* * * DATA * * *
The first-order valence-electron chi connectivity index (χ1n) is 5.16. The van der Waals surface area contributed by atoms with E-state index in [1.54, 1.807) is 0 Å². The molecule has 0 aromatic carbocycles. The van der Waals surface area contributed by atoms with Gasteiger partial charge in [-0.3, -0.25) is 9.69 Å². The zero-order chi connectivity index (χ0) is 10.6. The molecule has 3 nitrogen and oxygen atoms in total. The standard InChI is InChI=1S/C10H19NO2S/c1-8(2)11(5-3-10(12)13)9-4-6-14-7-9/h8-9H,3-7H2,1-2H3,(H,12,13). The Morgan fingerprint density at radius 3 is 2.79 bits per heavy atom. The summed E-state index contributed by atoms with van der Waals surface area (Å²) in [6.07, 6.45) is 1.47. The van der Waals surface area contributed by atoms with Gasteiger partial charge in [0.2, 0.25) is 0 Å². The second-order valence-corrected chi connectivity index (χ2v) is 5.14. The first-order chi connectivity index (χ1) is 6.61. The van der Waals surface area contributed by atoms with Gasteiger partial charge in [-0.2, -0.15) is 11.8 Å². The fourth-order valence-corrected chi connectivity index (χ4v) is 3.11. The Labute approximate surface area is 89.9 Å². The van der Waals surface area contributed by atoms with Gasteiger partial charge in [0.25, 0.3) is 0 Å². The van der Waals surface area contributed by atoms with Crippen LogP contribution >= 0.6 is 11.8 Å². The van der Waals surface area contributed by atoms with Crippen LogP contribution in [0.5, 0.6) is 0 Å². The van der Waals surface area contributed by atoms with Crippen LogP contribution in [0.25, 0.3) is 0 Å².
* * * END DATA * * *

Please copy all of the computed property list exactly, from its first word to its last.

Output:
The first-order valence-electron chi connectivity index (χ1n) is 5.16. The van der Waals surface area contributed by atoms with E-state index in [1.54, 1.807) is 0 Å². The molecule has 0 aromatic carbocycles. The van der Waals surface area contributed by atoms with Gasteiger partial charge in [-0.3, -0.25) is 9.69 Å². The zero-order chi connectivity index (χ0) is 10.6. The molecule has 3 nitrogen and oxygen atoms in total. The standard InChI is InChI=1S/C10H19NO2S/c1-8(2)11(5-3-10(12)13)9-4-6-14-7-9/h8-9H,3-7H2,1-2H3,(H,12,13). The Morgan fingerprint density at radius 3 is 2.79 bits per heavy atom. The summed E-state index contributed by atoms with van der Waals surface area (Å²) in [6.07, 6.45) is 1.47. The van der Waals surface area contributed by atoms with Gasteiger partial charge in [0.2, 0.25) is 0 Å². The second-order valence-corrected chi connectivity index (χ2v) is 5.14. The first-order chi connectivity index (χ1) is 6.61. The van der Waals surface area contributed by atoms with Gasteiger partial charge in [-0.2, -0.15) is 11.8 Å². The fourth-order valence-corrected chi connectivity index (χ4v) is 3.11. The Labute approximate surface area is 89.9 Å². The van der Waals surface area contributed by atoms with Gasteiger partial charge in [0.25, 0.3) is 0 Å². The van der Waals surface area contributed by atoms with Crippen LogP contribution >= 0.6 is 11.8 Å². The van der Waals surface area contributed by atoms with Crippen LogP contribution in [0.5, 0.6) is 0 Å². The van der Waals surface area contributed by atoms with Crippen LogP contribution in [0.25, 0.3) is 0 Å².